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Re: Taking the next step: overnight backpacking... help!

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avatar Taking the next step: overnight backpacking... help!
March 27, 2017 04:17PM
We're longtime car-campers (glampers?) and day-hikers, but we've been talking about doing an overnight backpacking trip for years. Unfortunately we still haven't actually done it -- one thing or another kept getting in the way. But I'm determined that this year will be the year!

In the interest of starting out a bit easy, my (probably overly ambitious) beloved had the idea of hiking from Toulume Meadows to the Valley, by way of a night's stay at Sunrise HSC, camping in TM before our trip, and camping in whatever is the current walk-in camping area in the Valley (Camp 4?). Aside from the obvious consideration of getting a permit (our schedule it quite flexible right now), that still feels like a pretty aggressive trip for two days. I mean, I *can* hike 11 miles in a day, but I'm not sure I want to. I know it's mostly downhill after Cloud's Rest, but I'm not sure if that will make enough of a difference in the difficulty level.

What I'm looking for are some suggestions for beginner-level backpacking trips in or around TM or the Valley with 1 overnight, extending out to Hetch Hetchy if necessary. If it's not an out-and-back, then we need to factor in transportation back to our car, as well as camping on either end of our trip. I've got a couple of hiking guides I'm looking through for ideas as well, but I could still use a little guidance from more experienced Yosemite backpackers.
avatar Re: Taking the next step: overnight backpacking... help!
March 27, 2017 05:12PM
uh... ya... that's on the verge of ... um ... not too brite ?

- May Lake
- Lyell Canyon
- Glen Aulin
- Cathedral Lakes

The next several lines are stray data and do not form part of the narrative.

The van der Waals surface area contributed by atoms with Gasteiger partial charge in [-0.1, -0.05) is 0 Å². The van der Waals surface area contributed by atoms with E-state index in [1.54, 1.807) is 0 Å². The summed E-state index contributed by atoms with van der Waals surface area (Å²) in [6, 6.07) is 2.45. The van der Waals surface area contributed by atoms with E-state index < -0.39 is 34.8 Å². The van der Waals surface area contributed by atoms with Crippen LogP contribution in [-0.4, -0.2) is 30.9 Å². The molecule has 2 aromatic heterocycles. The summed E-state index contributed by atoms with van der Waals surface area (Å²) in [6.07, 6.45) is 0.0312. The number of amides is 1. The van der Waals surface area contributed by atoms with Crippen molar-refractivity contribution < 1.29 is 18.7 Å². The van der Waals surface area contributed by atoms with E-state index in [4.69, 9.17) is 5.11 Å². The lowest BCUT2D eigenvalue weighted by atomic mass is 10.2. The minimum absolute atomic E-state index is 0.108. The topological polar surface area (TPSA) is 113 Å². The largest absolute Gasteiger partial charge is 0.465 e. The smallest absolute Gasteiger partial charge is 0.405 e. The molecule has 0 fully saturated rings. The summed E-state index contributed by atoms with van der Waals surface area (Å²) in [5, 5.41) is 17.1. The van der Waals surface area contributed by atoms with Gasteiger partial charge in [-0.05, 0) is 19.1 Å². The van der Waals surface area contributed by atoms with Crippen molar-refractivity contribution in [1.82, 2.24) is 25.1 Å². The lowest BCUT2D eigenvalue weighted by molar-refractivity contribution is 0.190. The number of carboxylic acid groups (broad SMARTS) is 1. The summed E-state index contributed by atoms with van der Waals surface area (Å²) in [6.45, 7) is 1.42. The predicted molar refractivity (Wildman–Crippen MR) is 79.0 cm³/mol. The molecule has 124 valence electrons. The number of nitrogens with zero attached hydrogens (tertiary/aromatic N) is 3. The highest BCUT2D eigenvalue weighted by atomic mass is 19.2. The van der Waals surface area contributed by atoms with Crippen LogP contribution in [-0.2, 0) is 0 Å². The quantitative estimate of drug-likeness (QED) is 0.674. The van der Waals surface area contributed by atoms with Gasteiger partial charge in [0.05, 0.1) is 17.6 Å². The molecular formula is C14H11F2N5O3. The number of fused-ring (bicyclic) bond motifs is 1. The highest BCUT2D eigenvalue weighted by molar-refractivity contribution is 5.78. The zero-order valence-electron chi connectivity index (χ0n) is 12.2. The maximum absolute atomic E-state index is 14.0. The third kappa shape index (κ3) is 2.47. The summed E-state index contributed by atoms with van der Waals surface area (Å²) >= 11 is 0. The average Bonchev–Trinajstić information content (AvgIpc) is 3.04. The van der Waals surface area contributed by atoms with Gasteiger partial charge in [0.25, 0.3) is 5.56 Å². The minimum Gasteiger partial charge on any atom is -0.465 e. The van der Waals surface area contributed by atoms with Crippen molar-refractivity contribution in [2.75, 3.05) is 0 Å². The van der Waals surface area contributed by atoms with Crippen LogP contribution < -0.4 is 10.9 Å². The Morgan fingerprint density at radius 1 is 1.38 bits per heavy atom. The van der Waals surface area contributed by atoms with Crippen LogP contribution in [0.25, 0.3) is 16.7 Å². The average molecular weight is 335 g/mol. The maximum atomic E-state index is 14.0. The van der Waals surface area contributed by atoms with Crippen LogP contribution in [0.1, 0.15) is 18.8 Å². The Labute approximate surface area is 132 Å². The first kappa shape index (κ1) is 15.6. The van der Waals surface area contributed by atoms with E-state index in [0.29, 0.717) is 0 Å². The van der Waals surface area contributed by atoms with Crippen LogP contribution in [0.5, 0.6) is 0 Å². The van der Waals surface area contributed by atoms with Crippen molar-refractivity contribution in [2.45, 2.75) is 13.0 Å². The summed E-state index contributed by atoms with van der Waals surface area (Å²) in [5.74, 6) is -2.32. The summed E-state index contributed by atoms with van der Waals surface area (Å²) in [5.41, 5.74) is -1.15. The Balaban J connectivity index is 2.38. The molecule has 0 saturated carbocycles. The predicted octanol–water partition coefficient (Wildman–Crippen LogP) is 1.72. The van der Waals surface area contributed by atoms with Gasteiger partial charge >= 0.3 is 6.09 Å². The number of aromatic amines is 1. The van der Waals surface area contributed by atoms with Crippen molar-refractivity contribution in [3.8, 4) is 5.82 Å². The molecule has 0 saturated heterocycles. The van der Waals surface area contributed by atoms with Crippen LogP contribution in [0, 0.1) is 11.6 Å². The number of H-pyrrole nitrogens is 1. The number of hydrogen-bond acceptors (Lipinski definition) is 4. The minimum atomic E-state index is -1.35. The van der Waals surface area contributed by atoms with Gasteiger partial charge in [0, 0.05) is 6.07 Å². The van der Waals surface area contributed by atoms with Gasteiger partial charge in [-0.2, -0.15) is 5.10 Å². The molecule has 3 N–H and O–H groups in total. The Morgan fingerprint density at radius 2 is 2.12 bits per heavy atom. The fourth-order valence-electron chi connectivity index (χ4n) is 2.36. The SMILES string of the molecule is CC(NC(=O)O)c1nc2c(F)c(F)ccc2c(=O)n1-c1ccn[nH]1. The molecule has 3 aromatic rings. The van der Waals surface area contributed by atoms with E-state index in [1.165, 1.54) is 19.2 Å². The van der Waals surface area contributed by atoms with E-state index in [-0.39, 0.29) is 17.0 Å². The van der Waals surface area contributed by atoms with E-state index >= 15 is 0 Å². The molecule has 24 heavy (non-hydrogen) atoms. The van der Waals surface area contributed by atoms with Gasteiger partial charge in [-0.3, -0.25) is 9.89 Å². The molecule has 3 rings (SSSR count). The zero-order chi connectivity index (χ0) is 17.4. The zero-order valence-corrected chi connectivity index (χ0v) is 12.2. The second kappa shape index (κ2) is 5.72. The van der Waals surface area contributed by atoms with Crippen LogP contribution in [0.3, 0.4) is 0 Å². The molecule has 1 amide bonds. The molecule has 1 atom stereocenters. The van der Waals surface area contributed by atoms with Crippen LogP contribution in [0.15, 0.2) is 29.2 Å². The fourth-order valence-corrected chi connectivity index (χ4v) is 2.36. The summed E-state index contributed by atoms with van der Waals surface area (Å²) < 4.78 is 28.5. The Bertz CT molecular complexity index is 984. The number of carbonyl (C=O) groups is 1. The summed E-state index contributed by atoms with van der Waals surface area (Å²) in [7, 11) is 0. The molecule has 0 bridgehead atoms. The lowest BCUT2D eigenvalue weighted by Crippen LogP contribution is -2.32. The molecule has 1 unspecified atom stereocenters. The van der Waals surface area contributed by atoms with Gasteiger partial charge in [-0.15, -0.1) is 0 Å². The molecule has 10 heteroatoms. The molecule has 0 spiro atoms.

- Sunrise Lakes **
- Rafferty Creek (Vogelsang) **

Pick one of those... If you hit it outta the park... then you're golden.

If never carried a pack and all that jazz... I'd keep to one of the top 4.

Have fun and best of luck



Chick-on is looking at you!
Re: Taking the next step: overnight backpacking... help!
March 27, 2017 05:48PM
Carrying a pack and going downhill... if you haven't done it... you may be surprised with how you feel. Adding 20-30 pounds on your back...

I'm with Chick-on.. break yourself in gently. Have a great win. Build up! There's a lot to dial in with backpacking, enjoy the whole process transitioning from dayhikes to overnight!
avatar Re: Taking the next step: overnight backpacking... help!
March 27, 2017 07:01PM
Thanks! I was pretty sure it seemed a bit too ambitious, but wanted some suggestions for other hikes to take back to the dinner table discussion!



Friend of the Happy Rock.
avatar Re: Taking the next step: overnight backpacking... help!
March 27, 2017 07:24PM
I was just informed that I misunderstood his proposed trip.

He wants to actually sign up with the HSC, so we'd only be hauling our water and lunch/snacks food. The idea being since we don't have to buy packs and gear (we have a band-new, still-with-tags backpacker tent from our wedding a coupe of years ago, but that's for another trip I guess) it'll be a good half-step toward becoming real backpackers.

So, with that adjustment, is a two day trip from TM to Sunrise to the Valley any more advisable? That seems like a long two-day hike, but a lot less daunting.



Friend of the Happy Rock.
Re: Taking the next step: overnight backpacking... help!
March 27, 2017 09:28PM
Quote
itchbay
I was just informed that I misunderstood his proposed trip.

He wants to actually sign up with the HSC, so we'd only be hauling our water and lunch/snacks food. The idea being since we don't have to buy packs and gear (we have a band-new, still-with-tags backpacker tent from our wedding a coupe of years ago, but that's for another trip I guess) it'll be a good half-step toward becoming real backpackers.